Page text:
Professor Barbenfouillis is the president of a society of Astronomers. They are meeting to discuss an expedition to the Moon. After much heated discussion five other astronomers volunteer for the journey. They are Nostradamus, Alcofrisbas, Omega, Micromegas and Parafaragaramus. Plans are drawn up and the bullet shaped capsule and huge cannon are built.
After much fanfare the astronomers are given a rousing send off. The cannon is fired and the capsule sails into the stratosphere. The capsule lands directly into the eye of the man in the Moon. The astronauts disembark from the capsule and watch the Earth rise. Exhausted from their trip they lay down and go to sleep. The stars, a comet and other heavenly bodies dance while they sleep. Phoebe, the goddess of the moon causes a snowfall and the astronauts wake up.
They seek shelter in a cave where they find giant mushrooms and insect-like creatures living underground. The creatures are called Selenites. They capture the astronauts and bring them to the Selenite king. The astronauts escape the Selenites and race back to their capsule.
Barbenfouillis uses a rope to tip the capsule off a cliff giving it momentum for the trip back to Earth. Barbenfouillis holds on to the rope for the trip back. Just before the capsule takes off a Selenite jumps on top of it and rides it back to Earth where it lands in the ocean.
When the astronauts area safely back on Earth there is again much fanfare, a parade, which includes the Selenite on display, and a statue in their honor. The statue reads “Labor omnia vincit”, “Work conquers all”.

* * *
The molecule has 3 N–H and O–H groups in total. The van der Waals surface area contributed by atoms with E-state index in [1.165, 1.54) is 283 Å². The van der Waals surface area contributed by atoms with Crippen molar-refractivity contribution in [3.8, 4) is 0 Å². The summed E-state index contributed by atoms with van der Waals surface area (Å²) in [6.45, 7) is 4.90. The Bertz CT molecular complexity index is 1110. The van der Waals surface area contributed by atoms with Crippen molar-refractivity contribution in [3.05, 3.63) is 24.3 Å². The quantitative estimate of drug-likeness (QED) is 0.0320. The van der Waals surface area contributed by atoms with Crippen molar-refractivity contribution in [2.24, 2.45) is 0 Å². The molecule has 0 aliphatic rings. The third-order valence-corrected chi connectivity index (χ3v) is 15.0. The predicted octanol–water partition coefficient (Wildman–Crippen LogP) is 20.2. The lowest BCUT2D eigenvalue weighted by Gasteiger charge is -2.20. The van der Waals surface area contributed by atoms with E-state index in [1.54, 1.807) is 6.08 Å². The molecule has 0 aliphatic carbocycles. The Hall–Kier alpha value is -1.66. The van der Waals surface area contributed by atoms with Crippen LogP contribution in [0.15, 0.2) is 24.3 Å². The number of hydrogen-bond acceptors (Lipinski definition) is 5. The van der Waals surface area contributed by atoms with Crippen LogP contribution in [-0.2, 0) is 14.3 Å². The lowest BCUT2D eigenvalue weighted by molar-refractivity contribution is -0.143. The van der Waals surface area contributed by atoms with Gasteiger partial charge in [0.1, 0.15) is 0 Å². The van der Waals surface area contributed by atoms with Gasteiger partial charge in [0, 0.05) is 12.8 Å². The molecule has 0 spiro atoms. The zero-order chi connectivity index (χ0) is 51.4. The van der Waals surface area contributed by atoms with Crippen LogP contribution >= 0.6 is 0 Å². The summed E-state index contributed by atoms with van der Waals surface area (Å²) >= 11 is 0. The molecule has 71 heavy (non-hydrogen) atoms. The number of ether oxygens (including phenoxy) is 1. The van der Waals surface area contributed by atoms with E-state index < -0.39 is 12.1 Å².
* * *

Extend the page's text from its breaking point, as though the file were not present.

“A Trip To The Moon” AKA “Le Voyage dans la lune” was released in 1902 and was written, produced and directed by Georges Melies. Georges himself plays the part of Barbenfouillis. The film is about 13 to 15 minutes long. It is roughly based on Jules Verne’s stories “From the Earth To the Moon” 1865 and “Around the Moon” 1870. Many point out that H.G. Wells’ “First Men In the Moon” 1901 must also be an influence. Georges had planned to show the film in the US hoping to make a lot of money; however, the film was pirated by Edison’s film technicians and other studios.
The film was extremely popular and considered cutting edge for its production values and special effects, plus its unusually long length. Some of the original prints were individually hand-colored by Elisabeth Thuillier's coloring lab in Paris. It was one of the first science fiction films. The scene where the capsule lands in the eye of the “Man in the Moon” is one of the most iconic images of the silent movie era.
Eventually the film went into obscurity until 1930. Fans of the history of cinema and of Melies in particular realized the importance of the film and of Melies’ contribution to the industry.
No hand colored prints were known to have survived until an original hand-colored print was discovered in 1993. It was badly decomposed. Many trials and many years later a complete restoration was done and in 2011 it was exhibited at the Cannes Film Festival.
The score for the film was done by the French Electronica duo “Air”. A controversial choice, however, Melies never required a specific score for his films. He allowed exhibitors the freedom to decide whatever accompaniment they felt most suitable.
Many have theorized on the theme of the film. Everything from Pataphysical, to anti-imperialist. The satire is there among the beautiful hand painted colors and great special effects and it is important to understand the symbolism Melies intended to express, but it’s the lively spirit and subtle humor that I enjoyed the most. All in all this beautifully restored fantasy is absolutely delightful and at only 15 minutes it is very quick.